Stop-gap carrier based one-way nuclear-armed bomber, not intended to return for a landing on a carrier.
11 P2V-3s and one P2V-2 modified.
Airborne Early Warning variant, AN/APS-20 search radar; 30 built.
VIP combat transport with armoured cabin in rear fuselage with seats for six passengers.
Retained tail turret, two converted from P2V-3s.
Improved anti-submarine aircraft.
Fitted with AN/APS-20 search radar and provision for dropping sono buoys with additional dedicated sonobuoy operator.
52 built in total.
Surviving aircraft redesignated P-2D in 1962.
Fitted with Emerson nose turret with two 20 mm cannon replacing solid nose of earlier versions, while retaining dorsal and tail turrets.
Modification with two 3,250 pounds-force (14.5 kN) J34 jet engines to increase power on take-off, and 3,500 horsepower (2,600 kW) R-3350-32W piston engines.
Redesignated P-2E in 1962.
P2V-5F converted for drone launch missions.
All weaponry deleted, Redesignated DP-2E in 1962.
P2V-5F with additional electronic equipment.
Redesignated EP-2E in 1962.
P2V-5F with Julie/Jezebel ASW gear, featuring AQA-3 long range acoustic search equipment and Julie explosive echo sounding gear.
Redesignated SP-2E in 1962.
Designation applied to P2V-5F with special SIGINT/ELINT equipment used by the US Army’s 1st Radio Research Company at Cam Ranh Bay Air Base.
Single P-2E converted as permanent test aircraft.
Modified for use as part of Operation Igloo White for sensor deployment over South-East Asia with Observation Squadron 67 (VO-67).
Multi-role version with lengthened weapons bay and provision for aerial minelaying and photoreconnaissance.
Redesignated P-2F in 1962.
Anti-shipping version with provision to carry two AUM-N-2 Petrel anti-ship missiles, 16 built.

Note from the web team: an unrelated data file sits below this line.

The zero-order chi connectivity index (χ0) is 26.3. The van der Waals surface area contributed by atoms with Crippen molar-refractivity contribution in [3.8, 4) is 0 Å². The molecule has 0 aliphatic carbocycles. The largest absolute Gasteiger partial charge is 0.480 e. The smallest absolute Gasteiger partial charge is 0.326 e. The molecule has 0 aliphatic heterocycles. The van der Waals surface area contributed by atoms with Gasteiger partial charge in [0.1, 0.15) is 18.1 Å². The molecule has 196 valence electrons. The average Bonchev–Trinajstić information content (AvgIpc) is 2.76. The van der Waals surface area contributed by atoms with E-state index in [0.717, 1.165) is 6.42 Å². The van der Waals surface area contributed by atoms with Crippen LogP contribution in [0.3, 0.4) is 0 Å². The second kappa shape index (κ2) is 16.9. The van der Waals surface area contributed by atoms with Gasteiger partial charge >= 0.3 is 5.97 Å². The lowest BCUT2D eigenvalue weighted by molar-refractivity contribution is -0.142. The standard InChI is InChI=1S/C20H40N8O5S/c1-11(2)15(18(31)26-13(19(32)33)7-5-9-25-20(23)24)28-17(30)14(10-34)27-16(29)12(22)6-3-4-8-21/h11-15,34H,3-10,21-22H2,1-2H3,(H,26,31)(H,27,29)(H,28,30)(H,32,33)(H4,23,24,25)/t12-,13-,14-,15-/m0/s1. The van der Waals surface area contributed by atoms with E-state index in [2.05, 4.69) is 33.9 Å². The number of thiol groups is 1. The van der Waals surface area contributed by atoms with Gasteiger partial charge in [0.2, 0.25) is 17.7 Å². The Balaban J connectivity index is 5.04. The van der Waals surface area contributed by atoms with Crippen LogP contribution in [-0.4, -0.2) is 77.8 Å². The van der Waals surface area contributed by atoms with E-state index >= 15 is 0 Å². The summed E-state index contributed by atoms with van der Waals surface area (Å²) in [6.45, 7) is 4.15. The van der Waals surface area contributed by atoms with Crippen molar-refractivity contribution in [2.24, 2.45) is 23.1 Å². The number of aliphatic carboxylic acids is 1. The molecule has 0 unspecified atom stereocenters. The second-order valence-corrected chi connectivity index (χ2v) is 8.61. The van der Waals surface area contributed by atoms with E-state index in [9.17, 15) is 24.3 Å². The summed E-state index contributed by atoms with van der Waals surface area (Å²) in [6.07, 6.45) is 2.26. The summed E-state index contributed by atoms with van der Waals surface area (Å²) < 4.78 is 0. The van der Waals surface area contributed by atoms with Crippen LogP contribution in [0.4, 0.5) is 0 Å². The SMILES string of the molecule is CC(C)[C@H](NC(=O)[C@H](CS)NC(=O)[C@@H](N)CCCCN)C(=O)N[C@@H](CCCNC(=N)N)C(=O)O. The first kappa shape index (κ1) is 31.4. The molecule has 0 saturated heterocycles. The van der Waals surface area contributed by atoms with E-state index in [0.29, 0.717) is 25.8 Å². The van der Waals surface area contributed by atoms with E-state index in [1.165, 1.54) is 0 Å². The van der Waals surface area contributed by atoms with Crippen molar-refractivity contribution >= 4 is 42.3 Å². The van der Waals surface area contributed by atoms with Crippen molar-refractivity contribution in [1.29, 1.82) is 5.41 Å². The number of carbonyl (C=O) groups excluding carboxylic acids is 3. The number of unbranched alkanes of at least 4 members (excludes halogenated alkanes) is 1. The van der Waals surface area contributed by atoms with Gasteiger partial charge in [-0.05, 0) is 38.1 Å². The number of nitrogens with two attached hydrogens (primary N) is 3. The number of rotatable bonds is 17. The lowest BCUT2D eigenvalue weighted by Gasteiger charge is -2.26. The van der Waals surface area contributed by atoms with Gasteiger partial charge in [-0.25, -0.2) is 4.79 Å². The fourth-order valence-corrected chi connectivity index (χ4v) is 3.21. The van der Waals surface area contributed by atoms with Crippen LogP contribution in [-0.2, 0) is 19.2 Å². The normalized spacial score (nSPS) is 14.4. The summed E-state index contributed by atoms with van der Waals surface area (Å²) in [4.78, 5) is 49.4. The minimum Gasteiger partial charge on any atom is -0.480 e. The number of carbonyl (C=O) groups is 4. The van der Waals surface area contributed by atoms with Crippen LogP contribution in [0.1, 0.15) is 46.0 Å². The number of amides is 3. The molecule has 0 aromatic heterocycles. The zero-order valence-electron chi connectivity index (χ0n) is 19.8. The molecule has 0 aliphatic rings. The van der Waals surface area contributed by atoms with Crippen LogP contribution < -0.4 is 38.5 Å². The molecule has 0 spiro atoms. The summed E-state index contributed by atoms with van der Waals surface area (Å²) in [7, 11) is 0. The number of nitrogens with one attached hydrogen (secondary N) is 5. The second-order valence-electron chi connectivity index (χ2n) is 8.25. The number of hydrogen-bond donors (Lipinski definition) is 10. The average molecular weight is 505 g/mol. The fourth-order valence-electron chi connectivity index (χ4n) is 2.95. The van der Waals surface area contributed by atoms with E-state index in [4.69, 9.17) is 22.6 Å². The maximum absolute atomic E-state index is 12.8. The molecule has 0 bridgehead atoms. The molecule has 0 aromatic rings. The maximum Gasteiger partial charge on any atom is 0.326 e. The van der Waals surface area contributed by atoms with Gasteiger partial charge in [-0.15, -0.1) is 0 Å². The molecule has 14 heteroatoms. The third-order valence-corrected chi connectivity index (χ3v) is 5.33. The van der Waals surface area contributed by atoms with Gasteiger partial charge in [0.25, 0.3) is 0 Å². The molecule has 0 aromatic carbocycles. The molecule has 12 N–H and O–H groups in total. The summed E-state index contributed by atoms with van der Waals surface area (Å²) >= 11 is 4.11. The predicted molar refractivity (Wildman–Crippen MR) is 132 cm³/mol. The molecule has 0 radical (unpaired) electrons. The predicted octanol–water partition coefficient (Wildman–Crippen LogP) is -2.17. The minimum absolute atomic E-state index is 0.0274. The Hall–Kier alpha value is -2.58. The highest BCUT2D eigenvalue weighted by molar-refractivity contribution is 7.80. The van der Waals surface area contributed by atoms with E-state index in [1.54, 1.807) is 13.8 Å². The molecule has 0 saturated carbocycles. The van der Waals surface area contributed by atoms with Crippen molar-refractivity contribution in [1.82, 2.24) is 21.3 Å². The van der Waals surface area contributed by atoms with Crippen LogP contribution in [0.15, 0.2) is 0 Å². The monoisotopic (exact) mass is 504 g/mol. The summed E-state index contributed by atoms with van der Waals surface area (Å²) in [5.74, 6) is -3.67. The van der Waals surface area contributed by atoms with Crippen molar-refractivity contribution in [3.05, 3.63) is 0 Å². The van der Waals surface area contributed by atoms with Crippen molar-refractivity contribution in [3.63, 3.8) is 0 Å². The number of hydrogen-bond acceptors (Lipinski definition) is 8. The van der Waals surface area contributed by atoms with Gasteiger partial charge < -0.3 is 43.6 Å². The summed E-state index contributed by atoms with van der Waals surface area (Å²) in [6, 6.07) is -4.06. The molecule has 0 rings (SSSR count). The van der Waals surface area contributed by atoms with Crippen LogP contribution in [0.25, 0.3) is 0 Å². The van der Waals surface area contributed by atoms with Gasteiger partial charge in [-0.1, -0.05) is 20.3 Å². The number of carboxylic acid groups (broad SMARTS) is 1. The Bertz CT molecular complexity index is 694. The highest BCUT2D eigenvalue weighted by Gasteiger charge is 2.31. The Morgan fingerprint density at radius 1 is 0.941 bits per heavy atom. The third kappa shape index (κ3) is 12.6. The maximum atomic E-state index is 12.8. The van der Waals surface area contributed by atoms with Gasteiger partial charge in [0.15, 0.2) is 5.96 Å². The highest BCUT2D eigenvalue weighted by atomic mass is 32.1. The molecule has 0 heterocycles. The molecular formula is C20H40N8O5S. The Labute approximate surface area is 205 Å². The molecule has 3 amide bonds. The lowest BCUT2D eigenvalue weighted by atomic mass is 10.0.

Later redesignated P2V-6M then MP-2F.
P2V-6 refitted with J34 jet engines, Redesignated P-2G.
Crew trainer conversion with armament deleted wingtip tanks often deleted. Redesignated TP-2F.
Last Neptune variant produced by Lockheed, powered by R-3350-32W and J-34 engines.
Fitted with lower drag wingtip tanks, AN/APS-20 search radar in a revised radome and a bulged cockpit canopy.
15 aircraft with non-glazed nose fitted with four fixed 20 mm cannon for Royal Netherlands Naval Air Service.
Subsequently fitted with glazed nose and modified to SP-2H standard.
Supplemented by four SP-2H from France.
Four aircraft built with wheel/ski landing gear and JATO gear for Antarctic operations, Redesignated LP-2J.
Additional ASW/ECM equipment including Julie/Jezebel gear, Redesignated SP-2H in 1962.
Naval designation of the RB-69A variant.
Specialized night and all-weather ground attack variant fitted with FLIR and Low Light TV systems, tail turret, fuselage mounted grenade launchers and downwards firing mini guns.
P-2H converted for drone launch and control.
Single P-2H modified with UHF telemetry equipment instead of ASW systems.
Test bed conversion of P2V-H.
Five new built and two converted from P2V-7s for CIA covert operations, obtained with USAF help and operated by ROCAF 34th Squadron.
Aerial reconnaissance/ELINT platform, modular sensor packages fitted depended on the mission needs.
British designation of P2V-5; 52 delivered.
RCAF designation of P2V-7(jet pod not initially fitted to 25 P2V-7 aircraft delivered to RCAF, but subsequently retrofitted)
Kawasaki P-2J (P2V-Kai)
Japanese variant produced by Kawasaki for JMSDF with T64 turboprop engines, various other improvements; 82 built.
91 ft 8 in (27.94 m)
103 ft 10 in (31.65 m)
29 ft 4 in (8.94 m)
1,000 sq ft (93 m2)
NACA 2419 mod
49,935 lb (22,650 kg)
Max take-off weight
79,895 lb (36,240 kg)
2 × Wright R-3350-32W Duplex-Cyclone,
18-cylinder air-cooled radial piston engine,
3,700 hp (2,800 kW) each turbo-compound with water injection
2 × Westinghouse J34-WE-34 turbojet engines,
3,400 lbf (15 kN) thrust each pylon mounted
4-bladed constant-speed propellers
363 mph (584 km/h, 315 kn)
207 mph (333 km/h, 180 kn)
2,157 mi (3,471 km, 1,874 nmi)
22,400 ft (6,800 m)
2.75 in (70 mm) FFAR in removable wing-mounted pods
8,000 lb (3,629 kg) including free-fall bombs, depth charges, and torpedoes.